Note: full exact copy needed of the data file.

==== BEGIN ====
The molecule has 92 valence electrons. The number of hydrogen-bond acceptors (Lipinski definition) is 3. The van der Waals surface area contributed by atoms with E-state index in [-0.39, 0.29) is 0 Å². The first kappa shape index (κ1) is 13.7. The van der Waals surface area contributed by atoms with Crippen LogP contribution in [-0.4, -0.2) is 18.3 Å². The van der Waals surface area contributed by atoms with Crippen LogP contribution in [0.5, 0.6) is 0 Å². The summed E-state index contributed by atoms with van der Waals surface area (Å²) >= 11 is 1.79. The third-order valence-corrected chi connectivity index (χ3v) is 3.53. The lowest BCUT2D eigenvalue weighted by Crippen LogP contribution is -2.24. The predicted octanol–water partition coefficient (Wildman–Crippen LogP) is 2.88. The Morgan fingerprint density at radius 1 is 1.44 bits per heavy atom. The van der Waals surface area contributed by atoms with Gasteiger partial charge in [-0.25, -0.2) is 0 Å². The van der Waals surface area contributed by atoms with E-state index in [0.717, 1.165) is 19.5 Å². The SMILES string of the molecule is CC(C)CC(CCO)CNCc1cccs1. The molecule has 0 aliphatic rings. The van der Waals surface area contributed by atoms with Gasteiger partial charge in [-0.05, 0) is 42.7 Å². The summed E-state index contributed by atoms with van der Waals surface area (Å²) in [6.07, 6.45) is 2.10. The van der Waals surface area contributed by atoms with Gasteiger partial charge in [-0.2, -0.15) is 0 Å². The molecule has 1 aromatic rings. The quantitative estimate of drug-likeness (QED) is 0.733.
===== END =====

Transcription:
The molecule has 92 valence electrons. The number of hydrogen-bond acceptors (Lipinski definition) is 3. The van der Waals surface area contributed by atoms with E-state index in [-0.39, 0.29) is 0 Å². The first kappa shape index (κ1) is 13.7. The van der Waals surface area contributed by atoms with Crippen LogP contribution in [-0.4, -0.2) is 18.3 Å². The van der Waals surface area contributed by atoms with Crippen LogP contribution in [0.5, 0.6) is 0 Å². The summed E-state index contributed by atoms with van der Waals surface area (Å²) >= 11 is 1.79. The third-order valence-corrected chi connectivity index (χ3v) is 3.53. The lowest BCUT2D eigenvalue weighted by Crippen LogP contribution is -2.24. The predicted octanol–water partition coefficient (Wildman–Crippen LogP) is 2.88. The Morgan fingerprint density at radius 1 is 1.44 bits per heavy atom. The van der Waals surface area contributed by atoms with Gasteiger partial charge in [-0.25, -0.2) is 0 Å². The van der Waals surface area contributed by atoms with E-state index in [0.717, 1.165) is 19.5 Å². The SMILES string of the molecule is CC(C)CC(CCO)CNCc1cccs1. The molecule has 0 aliphatic rings. The van der Waals surface area contributed by atoms with Gasteiger partial charge in [-0.05, 0) is 42.7 Å². The summed E-state index contributed by atoms with van der Waals surface area (Å²) in [6.07, 6.45) is 2.10. The van der Waals surface area contributed by atoms with Gasteiger partial charge in [-0.2, -0.15) is 0 Å². The molecule has 1 aromatic rings. The quantitative estimate of drug-likeness (QED) is 0.733.